Senator Kamala Harris has promised, on behalf of a potential Biden administration, to end the big business of for-profit prisons. Is this a real promise or do the financial interests which underpin this leviathan make it a permanent part of our criminal ‘justice’ system?
By King Lars
Photo by Hédi Benyounes
At the recent Vice Presidential debate, Senator Kamala Harris made a series of promises regarding criminal justice reform: “We will require a national registry for police officers who break the law, we will – on the issue of criminal justice reform – get rid of private prisons and cash bail and we will decriminalize marijuana, and we will expunge the records of those who have been convicted of marijuana. “ Of crucial importance is the commitment to ‘end private prisons.’ This is a promise the Biden campaign has touted in speeches and on its website. Of course, this could be nothing more than an election year promise as upending this huge industry is a herculean task.
The rate of incarceration in the United States is unparalleled, and the nation has the world’s largest private prison industry. True to form, our nation has commodified criminality as a result.
The modern U.S. private prison system began in the 1980s. These for-profit prisons were an answer to the uniquely American problem of overcrowded prisons, and private prisons were proposed as a cost-effective way to ease the state’s burden. This mutually beneficial relationship shared between the government and the private prison industry has created an environment where unfair treatment of prisoners goes unnoticed and swept under the rug by officials.
The largest and oldest private prison firm CoreCivic was established in 1983. However, the practice of privatized incarceration goes even further back, as far as the 19th century American south where inmates were made to create clothing for the enslaved.
CoreCivic and other for-profit prison businesses make money directly from the government. The more inmates that are in the facility, the greater the profit.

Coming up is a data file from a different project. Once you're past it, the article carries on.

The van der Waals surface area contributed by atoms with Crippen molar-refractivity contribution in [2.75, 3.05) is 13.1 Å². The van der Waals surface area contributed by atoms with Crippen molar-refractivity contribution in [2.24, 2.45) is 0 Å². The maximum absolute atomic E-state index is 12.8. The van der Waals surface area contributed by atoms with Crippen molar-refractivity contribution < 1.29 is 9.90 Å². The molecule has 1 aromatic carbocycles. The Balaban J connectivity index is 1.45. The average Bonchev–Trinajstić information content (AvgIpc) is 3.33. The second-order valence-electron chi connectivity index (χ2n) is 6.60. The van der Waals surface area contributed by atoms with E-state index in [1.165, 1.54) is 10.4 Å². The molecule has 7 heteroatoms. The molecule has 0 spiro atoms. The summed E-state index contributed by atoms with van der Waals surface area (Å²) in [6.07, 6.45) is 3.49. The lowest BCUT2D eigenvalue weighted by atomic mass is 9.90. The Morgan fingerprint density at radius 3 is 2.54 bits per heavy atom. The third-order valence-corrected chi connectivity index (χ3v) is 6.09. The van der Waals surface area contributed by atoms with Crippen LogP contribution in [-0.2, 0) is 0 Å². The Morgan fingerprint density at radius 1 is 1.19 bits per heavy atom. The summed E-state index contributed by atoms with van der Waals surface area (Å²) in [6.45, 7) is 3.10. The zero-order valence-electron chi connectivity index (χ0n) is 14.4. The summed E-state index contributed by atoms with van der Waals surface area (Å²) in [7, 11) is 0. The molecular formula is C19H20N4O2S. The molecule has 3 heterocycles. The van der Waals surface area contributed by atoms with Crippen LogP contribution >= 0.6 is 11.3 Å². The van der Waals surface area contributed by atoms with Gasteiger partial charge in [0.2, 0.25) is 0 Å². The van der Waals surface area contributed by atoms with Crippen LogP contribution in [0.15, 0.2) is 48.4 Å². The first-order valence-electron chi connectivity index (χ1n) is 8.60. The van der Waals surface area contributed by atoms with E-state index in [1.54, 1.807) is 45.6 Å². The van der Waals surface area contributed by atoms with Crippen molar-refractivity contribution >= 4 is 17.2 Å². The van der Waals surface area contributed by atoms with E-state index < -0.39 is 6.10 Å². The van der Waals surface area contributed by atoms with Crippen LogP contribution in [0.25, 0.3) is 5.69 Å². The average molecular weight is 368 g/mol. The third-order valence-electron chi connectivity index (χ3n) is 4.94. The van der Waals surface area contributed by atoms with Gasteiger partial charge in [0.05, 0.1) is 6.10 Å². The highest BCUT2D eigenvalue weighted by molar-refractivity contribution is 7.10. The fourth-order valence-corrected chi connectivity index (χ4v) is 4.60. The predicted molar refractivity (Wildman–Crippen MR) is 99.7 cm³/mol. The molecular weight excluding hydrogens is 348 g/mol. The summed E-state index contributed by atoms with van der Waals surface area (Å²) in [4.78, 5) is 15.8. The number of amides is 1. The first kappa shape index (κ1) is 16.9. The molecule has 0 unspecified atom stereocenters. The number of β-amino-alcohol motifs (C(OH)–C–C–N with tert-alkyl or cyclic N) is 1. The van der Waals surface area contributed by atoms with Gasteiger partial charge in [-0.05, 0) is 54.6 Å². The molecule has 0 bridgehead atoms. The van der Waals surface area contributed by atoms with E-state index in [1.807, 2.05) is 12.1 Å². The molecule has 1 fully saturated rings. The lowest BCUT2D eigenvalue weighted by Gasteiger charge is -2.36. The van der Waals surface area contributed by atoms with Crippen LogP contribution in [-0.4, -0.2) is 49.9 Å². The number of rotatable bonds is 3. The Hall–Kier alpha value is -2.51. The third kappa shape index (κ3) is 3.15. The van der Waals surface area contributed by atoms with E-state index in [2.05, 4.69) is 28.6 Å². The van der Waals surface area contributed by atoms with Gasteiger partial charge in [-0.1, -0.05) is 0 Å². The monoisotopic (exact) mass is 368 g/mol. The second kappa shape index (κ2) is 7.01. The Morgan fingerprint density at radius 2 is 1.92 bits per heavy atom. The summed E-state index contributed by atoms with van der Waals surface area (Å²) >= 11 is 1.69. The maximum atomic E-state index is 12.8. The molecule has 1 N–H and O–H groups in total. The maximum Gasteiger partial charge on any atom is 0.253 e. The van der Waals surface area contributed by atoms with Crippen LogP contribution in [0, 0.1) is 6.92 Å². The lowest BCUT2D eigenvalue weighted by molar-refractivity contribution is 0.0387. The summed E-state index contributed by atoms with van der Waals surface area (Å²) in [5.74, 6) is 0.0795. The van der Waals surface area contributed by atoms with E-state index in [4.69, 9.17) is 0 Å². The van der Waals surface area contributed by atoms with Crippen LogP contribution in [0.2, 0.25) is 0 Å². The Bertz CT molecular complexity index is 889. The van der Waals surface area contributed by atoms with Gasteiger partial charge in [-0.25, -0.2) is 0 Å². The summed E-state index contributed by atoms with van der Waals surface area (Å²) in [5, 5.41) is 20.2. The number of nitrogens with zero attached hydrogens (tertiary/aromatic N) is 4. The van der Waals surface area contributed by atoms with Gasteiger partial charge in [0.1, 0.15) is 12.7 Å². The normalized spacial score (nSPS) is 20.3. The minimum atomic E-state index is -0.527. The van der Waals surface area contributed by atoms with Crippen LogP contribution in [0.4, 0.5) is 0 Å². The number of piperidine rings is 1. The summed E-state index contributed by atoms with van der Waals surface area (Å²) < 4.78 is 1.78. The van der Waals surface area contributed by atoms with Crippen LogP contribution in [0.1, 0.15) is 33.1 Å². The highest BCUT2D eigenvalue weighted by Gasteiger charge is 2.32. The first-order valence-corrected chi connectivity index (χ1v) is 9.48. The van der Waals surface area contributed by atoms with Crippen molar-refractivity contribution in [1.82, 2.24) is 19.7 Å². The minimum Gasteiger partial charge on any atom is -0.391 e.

Statistics show that CoreCivic and its closest competitor GEO Group manage nearly half of private prison contracts, with combined revenues of $3.5 million as of 2015.
The rate of inmates in the private prison industry increased five times faster than the total prison population from 2000 to 2016, according to data from the Sentencing Private, an advocacy center for decreasing the prison population in the United States. The Obama administration took initiative to reduce the use of private prisons in 2016, but these measures were quickly reversed by the incoming Trump administration in 2017. The current administration has made moves to bolster private prisons, increasing bed capacity by 1,600 and further plans to increase the private prison population.
The most common argument in favor of private prisons in the United States is cost. However, ongoing studies starting in 1996 and on found time-and-time-again that there is no real evidence for these claims that private prisons save tax dollar revenue.
Private prisons operate on a stockholder model, meaning that they are incentivized to minimize expenses and maximize profits — and these often come at the detriment to the prison populations they are intended to serve. Studies have also found that private institutions are much more violent than their public counterparts, with some claiming that assaults occur at nearly double the rate.
The very nature of private prisons puts the entire industry at odds with the good of the country. Any amendment to the current law enforcement or legal structure can impact their bottom line. The 2010 Annual Report from CoreCivic says it all:
“The demand for our facilities and services could be adversely affected by the relaxation of enforcement efforts, leniency in conviction or parole standards and sentencing practices or through the decriminalization of certain activities that are currently proscribed by our criminal laws.”
Private prison stock has continued to rise dramatically during the Trump presidency. CoreCivic has contributed millions to Trump’s presidential campaign, and lobbyists active within the government are trying to expand their reach and become more entrenched within the political system.
Despite a move towards de-privatization of the penitentiaries, the private prison industry will surely put up a fight. Policy changes within the Democratic platform have ushered in a dramatic uptick of the prison industry donating to Republican candidates. These policy changes have also caused private ICE contracts to be inked for 10 years — well beyond a potential Biden admins reach. Lobbying on behalf of the industry has largely pivoted their focus to the House of Representatives in the eventuality of a Trump defeat.
In a financial earnings call last August, CoreCivic CEO Damon Hininger made clear that prison executives and the government officials they collaborate with are ahead of the curve and gaming-out various election scenarios– particularly at the executive and congressional levels. “We’ve had some conversations with folks in leadership and they’re always obviously preparing potentially what happens in the coming days, weeks and months—with not only the pandemic but also going into 2021 and maybe some outcomes in Congress and the White House,” Hininger told investors. “So they’re preparing. And with that, working with us to prepare.”